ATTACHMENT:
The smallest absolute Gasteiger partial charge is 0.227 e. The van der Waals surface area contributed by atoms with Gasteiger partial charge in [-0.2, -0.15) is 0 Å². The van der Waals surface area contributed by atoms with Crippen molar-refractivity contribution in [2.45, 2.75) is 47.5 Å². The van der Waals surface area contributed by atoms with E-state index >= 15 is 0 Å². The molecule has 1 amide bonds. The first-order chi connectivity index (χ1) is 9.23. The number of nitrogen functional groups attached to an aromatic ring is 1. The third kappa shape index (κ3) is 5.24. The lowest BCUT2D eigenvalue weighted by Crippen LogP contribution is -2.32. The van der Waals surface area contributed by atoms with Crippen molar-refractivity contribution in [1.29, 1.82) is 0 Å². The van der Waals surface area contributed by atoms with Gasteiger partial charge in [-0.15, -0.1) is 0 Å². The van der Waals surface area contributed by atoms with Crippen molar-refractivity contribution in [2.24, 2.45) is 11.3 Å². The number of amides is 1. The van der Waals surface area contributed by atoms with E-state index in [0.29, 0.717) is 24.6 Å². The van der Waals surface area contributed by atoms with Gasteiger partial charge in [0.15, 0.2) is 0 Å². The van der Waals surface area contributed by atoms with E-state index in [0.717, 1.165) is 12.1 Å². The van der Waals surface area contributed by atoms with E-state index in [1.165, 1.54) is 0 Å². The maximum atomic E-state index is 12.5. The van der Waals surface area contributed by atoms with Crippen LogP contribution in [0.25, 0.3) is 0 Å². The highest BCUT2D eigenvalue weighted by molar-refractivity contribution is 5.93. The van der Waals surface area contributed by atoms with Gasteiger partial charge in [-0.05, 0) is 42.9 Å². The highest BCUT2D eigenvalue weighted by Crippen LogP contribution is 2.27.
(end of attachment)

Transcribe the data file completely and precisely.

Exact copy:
The smallest absolute Gasteiger partial charge is 0.227 e. The van der Waals surface area contributed by atoms with Gasteiger partial charge in [-0.2, -0.15) is 0 Å². The van der Waals surface area contributed by atoms with Crippen molar-refractivity contribution in [2.45, 2.75) is 47.5 Å². The van der Waals surface area contributed by atoms with E-state index >= 15 is 0 Å². The molecule has 1 amide bonds. The first-order chi connectivity index (χ1) is 9.23. The number of nitrogen functional groups attached to an aromatic ring is 1. The third kappa shape index (κ3) is 5.24. The lowest BCUT2D eigenvalue weighted by Crippen LogP contribution is -2.32. The van der Waals surface area contributed by atoms with Crippen molar-refractivity contribution in [1.29, 1.82) is 0 Å². The van der Waals surface area contributed by atoms with Gasteiger partial charge in [-0.15, -0.1) is 0 Å². The van der Waals surface area contributed by atoms with Crippen molar-refractivity contribution in [2.24, 2.45) is 11.3 Å². The number of amides is 1. The van der Waals surface area contributed by atoms with E-state index in [0.29, 0.717) is 24.6 Å². The van der Waals surface area contributed by atoms with Gasteiger partial charge in [0.15, 0.2) is 0 Å². The van der Waals surface area contributed by atoms with E-state index in [0.717, 1.165) is 12.1 Å². The van der Waals surface area contributed by atoms with E-state index in [1.165, 1.54) is 0 Å². The maximum atomic E-state index is 12.5. The van der Waals surface area contributed by atoms with Crippen LogP contribution in [0.25, 0.3) is 0 Å². The highest BCUT2D eigenvalue weighted by molar-refractivity contribution is 5.93. The van der Waals surface area contributed by atoms with Gasteiger partial charge in [-0.05, 0) is 42.9 Å². The highest BCUT2D eigenvalue weighted by Crippen LogP contribution is 2.27.